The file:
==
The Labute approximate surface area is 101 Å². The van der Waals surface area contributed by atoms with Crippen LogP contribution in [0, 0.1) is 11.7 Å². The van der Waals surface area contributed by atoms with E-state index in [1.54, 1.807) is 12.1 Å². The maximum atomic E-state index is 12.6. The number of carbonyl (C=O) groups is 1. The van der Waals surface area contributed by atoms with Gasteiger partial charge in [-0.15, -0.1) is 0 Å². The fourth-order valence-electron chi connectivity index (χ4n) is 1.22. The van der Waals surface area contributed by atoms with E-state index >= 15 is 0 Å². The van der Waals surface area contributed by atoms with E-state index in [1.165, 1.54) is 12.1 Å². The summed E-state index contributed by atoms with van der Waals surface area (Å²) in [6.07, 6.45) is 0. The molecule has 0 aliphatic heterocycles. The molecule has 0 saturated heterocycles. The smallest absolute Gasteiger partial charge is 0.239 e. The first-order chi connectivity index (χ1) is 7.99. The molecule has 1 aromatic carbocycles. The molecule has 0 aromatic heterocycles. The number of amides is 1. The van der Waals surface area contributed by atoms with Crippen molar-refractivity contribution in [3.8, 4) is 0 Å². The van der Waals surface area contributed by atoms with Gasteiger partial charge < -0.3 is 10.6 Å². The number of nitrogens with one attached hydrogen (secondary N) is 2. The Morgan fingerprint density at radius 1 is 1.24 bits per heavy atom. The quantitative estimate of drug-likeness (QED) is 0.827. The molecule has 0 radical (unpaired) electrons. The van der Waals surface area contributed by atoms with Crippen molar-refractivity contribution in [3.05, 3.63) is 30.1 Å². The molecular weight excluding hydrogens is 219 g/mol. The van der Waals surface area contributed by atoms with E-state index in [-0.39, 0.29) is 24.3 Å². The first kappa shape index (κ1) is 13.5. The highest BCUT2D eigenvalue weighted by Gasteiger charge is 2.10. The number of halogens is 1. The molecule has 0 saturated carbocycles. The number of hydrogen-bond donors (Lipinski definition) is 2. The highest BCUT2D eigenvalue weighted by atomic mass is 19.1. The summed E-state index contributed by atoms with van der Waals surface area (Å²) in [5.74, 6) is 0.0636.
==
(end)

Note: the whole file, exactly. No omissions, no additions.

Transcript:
The Labute approximate surface area is 101 Å². The van der Waals surface area contributed by atoms with Crippen LogP contribution in [0, 0.1) is 11.7 Å². The van der Waals surface area contributed by atoms with E-state index in [1.54, 1.807) is 12.1 Å². The maximum atomic E-state index is 12.6. The number of carbonyl (C=O) groups is 1. The van der Waals surface area contributed by atoms with Gasteiger partial charge in [-0.15, -0.1) is 0 Å². The fourth-order valence-electron chi connectivity index (χ4n) is 1.22. The van der Waals surface area contributed by atoms with E-state index >= 15 is 0 Å². The van der Waals surface area contributed by atoms with E-state index in [1.165, 1.54) is 12.1 Å². The summed E-state index contributed by atoms with van der Waals surface area (Å²) in [6.07, 6.45) is 0. The molecule has 0 aliphatic heterocycles. The molecule has 0 saturated heterocycles. The smallest absolute Gasteiger partial charge is 0.239 e. The first-order chi connectivity index (χ1) is 7.99. The molecule has 1 aromatic carbocycles. The molecule has 0 aromatic heterocycles. The number of amides is 1. The van der Waals surface area contributed by atoms with Crippen molar-refractivity contribution in [3.8, 4) is 0 Å². The van der Waals surface area contributed by atoms with Gasteiger partial charge < -0.3 is 10.6 Å². The number of nitrogens with one attached hydrogen (secondary N) is 2. The Morgan fingerprint density at radius 1 is 1.24 bits per heavy atom. The quantitative estimate of drug-likeness (QED) is 0.827. The molecule has 0 radical (unpaired) electrons. The van der Waals surface area contributed by atoms with Crippen molar-refractivity contribution in [3.05, 3.63) is 30.1 Å². The molecular weight excluding hydrogens is 219 g/mol. The van der Waals surface area contributed by atoms with E-state index in [-0.39, 0.29) is 24.3 Å². The first kappa shape index (κ1) is 13.5. The highest BCUT2D eigenvalue weighted by Gasteiger charge is 2.10. The number of halogens is 1. The molecule has 0 saturated carbocycles. The number of hydrogen-bond donors (Lipinski definition) is 2. The highest BCUT2D eigenvalue weighted by atomic mass is 19.1. The summed E-state index contributed by atoms with van der Waals surface area (Å²) in [5.74, 6) is 0.0636.